NEW YORK and WASHINGTON (3/25/13)--A U.S. Treasury document proposes a plan that would give all federal intelligence agencies increased access to a massive database that contains Americans' financial data.
The plan would aid agencies such as the Federal Bureau of Investigation (FBI), Central Intelligence Agency (CIA) and the National Security Agency (NSA) by providing full access to the financial data so they could track down terrorist networks and crime syndicates, according to Reuters (March 13). Reuters said it had a copy of a March 4 document outlining the plan, which is in the early stages of development.
Although the FBI already has full access to the database, the CIA and NSA must make requests case-by-case to obtain information, Reuters said. The agencies would use the data by bringing together financial databanks, criminal records and military intelligence.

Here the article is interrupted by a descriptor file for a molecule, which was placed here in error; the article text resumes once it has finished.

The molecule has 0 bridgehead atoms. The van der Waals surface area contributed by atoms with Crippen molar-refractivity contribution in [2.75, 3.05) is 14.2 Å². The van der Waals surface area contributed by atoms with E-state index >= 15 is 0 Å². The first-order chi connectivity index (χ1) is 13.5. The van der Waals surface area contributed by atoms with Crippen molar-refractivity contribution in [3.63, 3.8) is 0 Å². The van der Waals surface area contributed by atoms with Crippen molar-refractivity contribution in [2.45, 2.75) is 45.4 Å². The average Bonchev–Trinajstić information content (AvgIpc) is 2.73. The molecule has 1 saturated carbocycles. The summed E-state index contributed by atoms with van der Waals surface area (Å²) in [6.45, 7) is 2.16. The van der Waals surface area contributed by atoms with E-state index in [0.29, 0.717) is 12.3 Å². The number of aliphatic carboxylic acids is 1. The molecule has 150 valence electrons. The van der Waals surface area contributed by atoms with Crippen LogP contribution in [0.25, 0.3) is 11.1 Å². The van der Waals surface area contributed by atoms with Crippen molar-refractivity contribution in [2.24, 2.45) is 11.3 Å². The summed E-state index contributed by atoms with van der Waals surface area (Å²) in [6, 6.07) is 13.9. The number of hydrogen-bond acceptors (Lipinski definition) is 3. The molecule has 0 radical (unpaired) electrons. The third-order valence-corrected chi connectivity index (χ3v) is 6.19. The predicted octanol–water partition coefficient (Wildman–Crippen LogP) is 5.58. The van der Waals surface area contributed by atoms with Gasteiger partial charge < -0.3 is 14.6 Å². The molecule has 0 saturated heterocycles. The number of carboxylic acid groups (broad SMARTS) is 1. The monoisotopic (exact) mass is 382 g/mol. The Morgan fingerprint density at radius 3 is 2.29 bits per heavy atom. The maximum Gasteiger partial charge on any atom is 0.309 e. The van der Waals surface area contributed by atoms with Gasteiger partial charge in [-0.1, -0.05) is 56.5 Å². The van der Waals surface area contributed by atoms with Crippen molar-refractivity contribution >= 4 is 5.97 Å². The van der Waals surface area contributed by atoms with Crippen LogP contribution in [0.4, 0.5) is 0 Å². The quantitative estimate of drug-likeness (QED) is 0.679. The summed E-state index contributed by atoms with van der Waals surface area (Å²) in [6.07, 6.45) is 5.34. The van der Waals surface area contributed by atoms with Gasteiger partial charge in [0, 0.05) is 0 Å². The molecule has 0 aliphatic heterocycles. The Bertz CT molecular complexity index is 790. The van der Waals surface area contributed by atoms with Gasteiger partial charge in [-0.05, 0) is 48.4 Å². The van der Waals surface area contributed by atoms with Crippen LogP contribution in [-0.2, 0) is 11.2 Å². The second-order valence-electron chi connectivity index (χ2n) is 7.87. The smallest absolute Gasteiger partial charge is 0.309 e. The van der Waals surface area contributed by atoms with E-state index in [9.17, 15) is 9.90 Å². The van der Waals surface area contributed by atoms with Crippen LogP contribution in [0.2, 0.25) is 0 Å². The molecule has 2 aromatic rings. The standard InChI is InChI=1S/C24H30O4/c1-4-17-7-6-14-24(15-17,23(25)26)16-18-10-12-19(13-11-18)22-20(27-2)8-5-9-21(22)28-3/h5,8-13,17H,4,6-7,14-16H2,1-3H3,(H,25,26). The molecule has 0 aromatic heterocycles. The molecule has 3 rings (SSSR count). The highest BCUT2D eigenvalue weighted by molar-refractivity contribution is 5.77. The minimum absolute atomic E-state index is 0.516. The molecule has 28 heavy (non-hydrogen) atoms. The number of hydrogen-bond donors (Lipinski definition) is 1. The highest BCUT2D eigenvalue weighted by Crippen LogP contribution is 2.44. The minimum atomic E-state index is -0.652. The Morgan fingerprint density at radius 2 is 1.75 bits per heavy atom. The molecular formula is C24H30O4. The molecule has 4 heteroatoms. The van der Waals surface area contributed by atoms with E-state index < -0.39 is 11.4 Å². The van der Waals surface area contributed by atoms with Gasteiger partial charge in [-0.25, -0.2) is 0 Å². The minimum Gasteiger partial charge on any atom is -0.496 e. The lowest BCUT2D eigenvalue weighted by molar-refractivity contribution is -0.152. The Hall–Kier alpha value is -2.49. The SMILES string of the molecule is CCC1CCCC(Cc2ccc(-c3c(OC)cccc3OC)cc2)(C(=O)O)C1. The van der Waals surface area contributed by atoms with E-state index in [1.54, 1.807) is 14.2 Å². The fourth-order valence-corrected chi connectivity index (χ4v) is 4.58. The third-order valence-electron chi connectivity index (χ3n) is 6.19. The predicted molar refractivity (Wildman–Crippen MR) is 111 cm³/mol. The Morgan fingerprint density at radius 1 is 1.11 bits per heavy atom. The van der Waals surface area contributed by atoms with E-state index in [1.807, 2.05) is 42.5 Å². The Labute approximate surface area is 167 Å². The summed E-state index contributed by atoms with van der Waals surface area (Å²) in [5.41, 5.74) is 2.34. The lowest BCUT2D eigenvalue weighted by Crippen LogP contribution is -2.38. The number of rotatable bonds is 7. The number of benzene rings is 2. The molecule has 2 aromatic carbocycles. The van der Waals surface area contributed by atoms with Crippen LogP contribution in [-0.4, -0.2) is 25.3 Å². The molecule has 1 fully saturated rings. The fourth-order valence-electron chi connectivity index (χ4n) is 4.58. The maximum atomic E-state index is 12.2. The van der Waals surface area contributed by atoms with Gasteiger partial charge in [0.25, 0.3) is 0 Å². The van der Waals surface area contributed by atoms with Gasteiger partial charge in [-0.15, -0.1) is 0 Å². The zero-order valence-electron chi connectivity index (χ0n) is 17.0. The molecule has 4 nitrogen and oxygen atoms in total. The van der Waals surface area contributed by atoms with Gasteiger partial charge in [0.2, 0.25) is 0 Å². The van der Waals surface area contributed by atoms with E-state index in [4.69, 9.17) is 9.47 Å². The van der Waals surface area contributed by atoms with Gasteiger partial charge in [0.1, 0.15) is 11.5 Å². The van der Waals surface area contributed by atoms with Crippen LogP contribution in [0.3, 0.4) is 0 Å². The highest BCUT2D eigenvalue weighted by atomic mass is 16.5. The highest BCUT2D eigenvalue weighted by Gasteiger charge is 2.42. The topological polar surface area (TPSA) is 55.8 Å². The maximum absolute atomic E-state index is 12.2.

U.S. credit unions and other financial institutions already are required by the Bank Secrecy Act and the USA PATRIOT Act to file suspicious activity reports (SAR) for large money transfers or unusual accounts to the Treasury's Financial Crimes Enforcement Network (FinCEN). They file more than 15 million SARs every year.
The Treasury document proposes linking the FinCEN database with the Joint Worldwide Intelligence Communications System, a computer network used by U.S. defense and law enforcement agencies to share classified information.
Privacy groups reacted to the news by expressing concerns citizens could end up falsely accused if their information was misfiled as a potential terrorist suspect, said Reuters.